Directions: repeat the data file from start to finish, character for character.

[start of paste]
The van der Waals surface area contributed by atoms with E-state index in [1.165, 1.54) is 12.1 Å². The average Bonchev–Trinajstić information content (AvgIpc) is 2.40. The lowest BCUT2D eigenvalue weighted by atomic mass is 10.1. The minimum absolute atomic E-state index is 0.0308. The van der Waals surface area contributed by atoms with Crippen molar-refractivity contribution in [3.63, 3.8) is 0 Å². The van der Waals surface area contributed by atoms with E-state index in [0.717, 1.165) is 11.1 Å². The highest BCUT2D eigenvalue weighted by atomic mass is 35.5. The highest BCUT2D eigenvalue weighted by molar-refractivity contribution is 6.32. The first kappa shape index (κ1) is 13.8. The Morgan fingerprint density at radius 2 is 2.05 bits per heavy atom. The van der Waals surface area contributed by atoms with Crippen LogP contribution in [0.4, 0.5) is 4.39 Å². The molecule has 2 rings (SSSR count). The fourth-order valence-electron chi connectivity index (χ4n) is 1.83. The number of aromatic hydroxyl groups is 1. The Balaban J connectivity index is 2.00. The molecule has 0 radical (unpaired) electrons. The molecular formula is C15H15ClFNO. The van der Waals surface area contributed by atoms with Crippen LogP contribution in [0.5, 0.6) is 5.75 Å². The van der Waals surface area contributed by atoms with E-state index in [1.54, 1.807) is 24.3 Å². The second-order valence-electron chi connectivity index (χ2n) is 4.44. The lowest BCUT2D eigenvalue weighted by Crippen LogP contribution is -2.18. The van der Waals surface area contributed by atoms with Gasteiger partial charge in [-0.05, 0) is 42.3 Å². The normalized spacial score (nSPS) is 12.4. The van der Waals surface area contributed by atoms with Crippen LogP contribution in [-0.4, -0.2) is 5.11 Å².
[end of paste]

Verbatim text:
The van der Waals surface area contributed by atoms with E-state index in [1.165, 1.54) is 12.1 Å². The average Bonchev–Trinajstić information content (AvgIpc) is 2.40. The lowest BCUT2D eigenvalue weighted by atomic mass is 10.1. The minimum absolute atomic E-state index is 0.0308. The van der Waals surface area contributed by atoms with Crippen molar-refractivity contribution in [3.63, 3.8) is 0 Å². The van der Waals surface area contributed by atoms with E-state index in [0.717, 1.165) is 11.1 Å². The highest BCUT2D eigenvalue weighted by atomic mass is 35.5. The highest BCUT2D eigenvalue weighted by molar-refractivity contribution is 6.32. The first kappa shape index (κ1) is 13.8. The Morgan fingerprint density at radius 2 is 2.05 bits per heavy atom. The van der Waals surface area contributed by atoms with Crippen LogP contribution in [0.4, 0.5) is 4.39 Å². The molecule has 2 rings (SSSR count). The fourth-order valence-electron chi connectivity index (χ4n) is 1.83. The number of aromatic hydroxyl groups is 1. The Balaban J connectivity index is 2.00. The molecule has 0 radical (unpaired) electrons. The molecular formula is C15H15ClFNO. The van der Waals surface area contributed by atoms with Crippen LogP contribution in [0.5, 0.6) is 5.75 Å². The van der Waals surface area contributed by atoms with E-state index in [1.54, 1.807) is 24.3 Å². The second-order valence-electron chi connectivity index (χ2n) is 4.44. The lowest BCUT2D eigenvalue weighted by Crippen LogP contribution is -2.18. The van der Waals surface area contributed by atoms with Gasteiger partial charge in [-0.05, 0) is 42.3 Å². The normalized spacial score (nSPS) is 12.4. The van der Waals surface area contributed by atoms with Crippen LogP contribution in [-0.4, -0.2) is 5.11 Å².